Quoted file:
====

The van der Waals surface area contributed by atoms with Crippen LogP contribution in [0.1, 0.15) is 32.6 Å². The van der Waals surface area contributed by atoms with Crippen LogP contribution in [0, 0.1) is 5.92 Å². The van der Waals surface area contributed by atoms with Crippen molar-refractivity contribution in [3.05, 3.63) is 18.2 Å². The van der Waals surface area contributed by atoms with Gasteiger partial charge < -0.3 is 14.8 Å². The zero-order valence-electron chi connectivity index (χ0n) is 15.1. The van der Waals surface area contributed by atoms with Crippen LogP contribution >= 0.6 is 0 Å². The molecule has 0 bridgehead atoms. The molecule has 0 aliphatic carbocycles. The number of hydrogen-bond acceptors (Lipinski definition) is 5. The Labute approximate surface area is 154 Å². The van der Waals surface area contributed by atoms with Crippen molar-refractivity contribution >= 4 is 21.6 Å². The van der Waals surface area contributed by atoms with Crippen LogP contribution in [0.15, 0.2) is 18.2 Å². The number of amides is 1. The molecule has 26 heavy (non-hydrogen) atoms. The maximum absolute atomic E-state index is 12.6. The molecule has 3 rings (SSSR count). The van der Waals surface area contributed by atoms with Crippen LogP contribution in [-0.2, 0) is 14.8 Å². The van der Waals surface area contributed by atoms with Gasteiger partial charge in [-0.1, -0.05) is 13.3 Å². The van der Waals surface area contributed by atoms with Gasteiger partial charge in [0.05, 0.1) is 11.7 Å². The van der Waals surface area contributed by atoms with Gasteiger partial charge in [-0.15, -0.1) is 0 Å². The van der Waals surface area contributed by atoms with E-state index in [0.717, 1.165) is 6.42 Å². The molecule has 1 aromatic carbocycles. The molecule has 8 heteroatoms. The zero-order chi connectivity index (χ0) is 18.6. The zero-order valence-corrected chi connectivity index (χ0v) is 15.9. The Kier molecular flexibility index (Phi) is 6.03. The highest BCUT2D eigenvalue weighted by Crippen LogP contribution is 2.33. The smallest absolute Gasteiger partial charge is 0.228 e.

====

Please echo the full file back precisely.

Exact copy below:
The van der Waals surface area contributed by atoms with Crippen LogP contribution in [0.1, 0.15) is 32.6 Å². The van der Waals surface area contributed by atoms with Crippen LogP contribution in [0, 0.1) is 5.92 Å². The van der Waals surface area contributed by atoms with Crippen molar-refractivity contribution in [3.05, 3.63) is 18.2 Å². The van der Waals surface area contributed by atoms with Gasteiger partial charge < -0.3 is 14.8 Å². The zero-order valence-electron chi connectivity index (χ0n) is 15.1. The van der Waals surface area contributed by atoms with Crippen LogP contribution >= 0.6 is 0 Å². The molecule has 0 bridgehead atoms. The molecule has 0 aliphatic carbocycles. The number of hydrogen-bond acceptors (Lipinski definition) is 5. The Labute approximate surface area is 154 Å². The van der Waals surface area contributed by atoms with Crippen molar-refractivity contribution >= 4 is 21.6 Å². The van der Waals surface area contributed by atoms with Crippen LogP contribution in [0.15, 0.2) is 18.2 Å². The number of amides is 1. The molecule has 26 heavy (non-hydrogen) atoms. The maximum absolute atomic E-state index is 12.6. The molecule has 3 rings (SSSR count). The van der Waals surface area contributed by atoms with Crippen LogP contribution in [-0.2, 0) is 14.8 Å². The van der Waals surface area contributed by atoms with Gasteiger partial charge in [-0.1, -0.05) is 13.3 Å². The van der Waals surface area contributed by atoms with Gasteiger partial charge in [0.05, 0.1) is 11.7 Å². The van der Waals surface area contributed by atoms with Gasteiger partial charge in [-0.15, -0.1) is 0 Å². The van der Waals surface area contributed by atoms with E-state index in [0.717, 1.165) is 6.42 Å². The molecule has 1 aromatic carbocycles. The molecule has 8 heteroatoms. The zero-order chi connectivity index (χ0) is 18.6. The zero-order valence-corrected chi connectivity index (χ0v) is 15.9. The Kier molecular flexibility index (Phi) is 6.03. The highest BCUT2D eigenvalue weighted by Crippen LogP contribution is 2.33. The smallest absolute Gasteiger partial charge is 0.228 e.